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Re: More on 3.4

From: Wendy A Chisholm <wendy@w3.org>
Date: Wed, 01 Aug 2001 13:41:23 -0400
Message-Id: <>
To: "Matt May" <mcmay@bestkungfu.com>, <w3c-wai-gl@w3.org>, "Anne Pemberton" <apembert@erols.com>, po@trace.wisc.edu
I want to highlight that in the 31 July draft, the non-text content for 
text does not have to be included inline, it can be linked to.  Also, note 
that I included a quote from "human performance engineering" as a warning 
that use of non-text content should be used well.  If there is too much or 
if it is poorly designed, it could be overwhelming.  It could *decrease* 
the readability of the content.

Every single success criteria has the option to link to something.  This is 
the primary difference from my proposal that I sent to the list and the 
text that ended up in the 31 July 2001 draft.

This is still probably flawed, as paul has said it is not an exhaustive 
list. However, I think it addresses some of the concerns Matt is raising 
about the author changing their content in order to conform.

It  also parallels the "annotate complex info" checkpoint.  You can point 
to summaries or simpler information.

Note that "pointing to" is probably not the best term since this could be 
accomplished through metadata.  Instead perhaps we should just say "associate"?

Therefore, please stop discussing the proposal for 3.4 that I sent to the 
list and instead focus on what is in the current draft.

Thank you,

At 08:36 PM 7/31/01 , Matt May wrote:
>----- Original Message -----
>From: "Anne Pemberton" <apembert@erols.com>
> >          It is not only in guideline 3.4 in which we presume to suggest to
> > the author of a page that his/her horizons be expanded .... we do this
> > throughout the guidelines.
>The 1.0 guidelines do no such thing. In the case of alt text and
>synchronized scripts, all that happens is that shortcomings of _technology_
>are overcome. WCAG 1 asks authors to use their eyes and ears to take down
>technical barriers to those who can't use their eyes or ears. All of WCAG 1,
>save 14.1 (clear and simple language), boils down to:
>1) use the technology appropriately; and
>2) where the technology can't make itself accessible, do it yourself.
>This includes 14.2, the predecessor of 3.4:
>14.2 Supplement text with graphic or auditory presentations where they will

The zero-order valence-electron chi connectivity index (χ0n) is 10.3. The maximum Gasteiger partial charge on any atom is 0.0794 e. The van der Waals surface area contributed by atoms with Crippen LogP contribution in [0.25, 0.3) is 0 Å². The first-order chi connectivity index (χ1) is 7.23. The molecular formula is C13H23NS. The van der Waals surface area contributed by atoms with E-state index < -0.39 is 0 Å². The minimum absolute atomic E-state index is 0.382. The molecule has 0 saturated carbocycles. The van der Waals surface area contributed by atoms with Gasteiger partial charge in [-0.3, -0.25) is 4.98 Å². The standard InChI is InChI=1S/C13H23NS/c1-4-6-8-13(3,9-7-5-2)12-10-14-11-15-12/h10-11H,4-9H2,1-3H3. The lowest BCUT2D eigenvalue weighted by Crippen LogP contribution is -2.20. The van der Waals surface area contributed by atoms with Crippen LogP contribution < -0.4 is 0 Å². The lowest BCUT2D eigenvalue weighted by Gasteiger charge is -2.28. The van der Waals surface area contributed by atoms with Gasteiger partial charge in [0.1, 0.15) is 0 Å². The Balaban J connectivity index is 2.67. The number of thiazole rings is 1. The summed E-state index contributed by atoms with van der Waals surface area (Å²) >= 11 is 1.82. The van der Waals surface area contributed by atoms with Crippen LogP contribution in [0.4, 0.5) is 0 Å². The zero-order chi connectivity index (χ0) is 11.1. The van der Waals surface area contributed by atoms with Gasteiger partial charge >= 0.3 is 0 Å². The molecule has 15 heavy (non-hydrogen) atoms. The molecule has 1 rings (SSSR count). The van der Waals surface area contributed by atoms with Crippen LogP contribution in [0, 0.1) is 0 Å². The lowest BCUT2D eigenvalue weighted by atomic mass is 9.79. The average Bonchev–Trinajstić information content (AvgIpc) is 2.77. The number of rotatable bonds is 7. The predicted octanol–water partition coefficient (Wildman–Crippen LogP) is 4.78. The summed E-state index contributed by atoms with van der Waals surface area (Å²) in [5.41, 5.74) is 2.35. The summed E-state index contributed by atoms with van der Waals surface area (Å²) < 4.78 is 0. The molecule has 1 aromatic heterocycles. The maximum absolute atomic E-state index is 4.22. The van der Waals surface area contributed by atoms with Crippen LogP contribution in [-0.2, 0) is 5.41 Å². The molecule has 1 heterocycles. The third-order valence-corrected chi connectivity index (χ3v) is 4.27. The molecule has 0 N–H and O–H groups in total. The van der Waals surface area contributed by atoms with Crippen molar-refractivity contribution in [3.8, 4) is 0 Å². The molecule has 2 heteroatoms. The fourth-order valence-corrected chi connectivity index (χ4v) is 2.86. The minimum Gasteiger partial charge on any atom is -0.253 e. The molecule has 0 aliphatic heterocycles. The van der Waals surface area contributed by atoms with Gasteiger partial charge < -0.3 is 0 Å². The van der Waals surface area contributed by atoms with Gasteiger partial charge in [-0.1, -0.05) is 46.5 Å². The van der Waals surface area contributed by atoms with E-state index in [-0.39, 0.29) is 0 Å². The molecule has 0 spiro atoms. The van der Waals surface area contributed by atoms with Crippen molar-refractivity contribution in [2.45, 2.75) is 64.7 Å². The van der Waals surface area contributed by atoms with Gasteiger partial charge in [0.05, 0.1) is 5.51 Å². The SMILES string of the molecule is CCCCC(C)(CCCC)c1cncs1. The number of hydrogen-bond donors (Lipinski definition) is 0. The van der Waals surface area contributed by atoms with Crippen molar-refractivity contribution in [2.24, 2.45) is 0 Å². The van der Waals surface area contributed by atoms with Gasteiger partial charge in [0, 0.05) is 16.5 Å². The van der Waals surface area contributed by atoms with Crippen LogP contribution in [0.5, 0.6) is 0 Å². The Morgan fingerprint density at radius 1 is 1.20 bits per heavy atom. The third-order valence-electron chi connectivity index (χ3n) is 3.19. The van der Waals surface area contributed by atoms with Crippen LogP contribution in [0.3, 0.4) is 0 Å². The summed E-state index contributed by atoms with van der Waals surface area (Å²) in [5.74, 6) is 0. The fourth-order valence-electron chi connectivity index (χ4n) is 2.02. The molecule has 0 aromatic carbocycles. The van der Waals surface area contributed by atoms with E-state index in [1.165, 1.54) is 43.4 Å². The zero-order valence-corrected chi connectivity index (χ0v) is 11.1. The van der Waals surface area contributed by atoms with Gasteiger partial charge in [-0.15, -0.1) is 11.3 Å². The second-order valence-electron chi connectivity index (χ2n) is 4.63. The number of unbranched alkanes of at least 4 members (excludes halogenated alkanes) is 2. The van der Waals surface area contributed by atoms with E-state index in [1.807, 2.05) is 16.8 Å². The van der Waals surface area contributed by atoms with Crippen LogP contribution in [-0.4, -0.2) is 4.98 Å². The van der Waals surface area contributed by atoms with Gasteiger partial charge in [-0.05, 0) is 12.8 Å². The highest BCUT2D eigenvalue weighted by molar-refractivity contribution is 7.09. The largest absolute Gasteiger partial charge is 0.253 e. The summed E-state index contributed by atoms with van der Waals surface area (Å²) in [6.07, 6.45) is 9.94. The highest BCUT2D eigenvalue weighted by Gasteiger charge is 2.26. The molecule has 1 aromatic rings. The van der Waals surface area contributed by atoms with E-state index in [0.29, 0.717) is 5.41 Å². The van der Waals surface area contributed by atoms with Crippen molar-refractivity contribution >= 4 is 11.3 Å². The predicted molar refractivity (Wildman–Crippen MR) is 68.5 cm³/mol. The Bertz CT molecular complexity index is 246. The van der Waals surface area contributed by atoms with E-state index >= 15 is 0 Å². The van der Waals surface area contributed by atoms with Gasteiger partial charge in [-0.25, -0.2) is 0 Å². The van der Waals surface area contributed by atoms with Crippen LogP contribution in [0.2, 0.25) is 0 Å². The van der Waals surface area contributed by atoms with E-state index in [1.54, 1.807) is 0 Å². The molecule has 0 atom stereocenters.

>facilitate comprehension of the page. [Priority 3]
>I honestly don't see why anything more needs to be said, or why this needs
>to be tied to some metric for words to pictures, as has been suggested.
>Authors need to be reminded that this is a consideration to be made with
>content, not ordered to change how they produce it, or given some number
>they can interpret as being satisfactory. I see the current 3.4 lulling
>authors into a false sense of security with "success criteria" that don't
>lead to more comprehensible sites. It's not that easy.
>WCAG 1 tells people what to do with their message, without necessarily
>changing its format. The current 3.4 requires a direct change in content
>itself, which is much more invasive and bound to be ignored, even where it
>is actually feasible (which my experience tells me is not often). I think
>WCAG 1 got it right.
> > An author who intended content to be a graphic
> > is required to expand that concept to include an alt text and sometimes a
> > long description. Do we ask if the author has the skills or tools to do
> > No, we just say do it ....
>We do assume that the author has the skills and tools to make a site
>accessible. Every rule in 1.0 can be implemented for HTML and CSS using the
>same tools and skills the author used to create the site. And authors should
>be able to interpret the images down to alt text using their knowledge of
>both the content and context of the image (that is, we _already_ are
>depending on the author's knowledge of his or her content to make things
>accessible). What they can't do, reliably, is learn visual communication at
>the drop of a hat.
>Which introduces another problem that hasn't as yet been asked: if graphical
>representations are required in a document to make them "accessible", does
>that not preclude nearly every author who is blind from creating accessible

wendy a chisholm
world wide web consortium
web accessibility initiative
seattle, wa usa
Received on Wednesday, 1 August 2001 13:29:30 UTC

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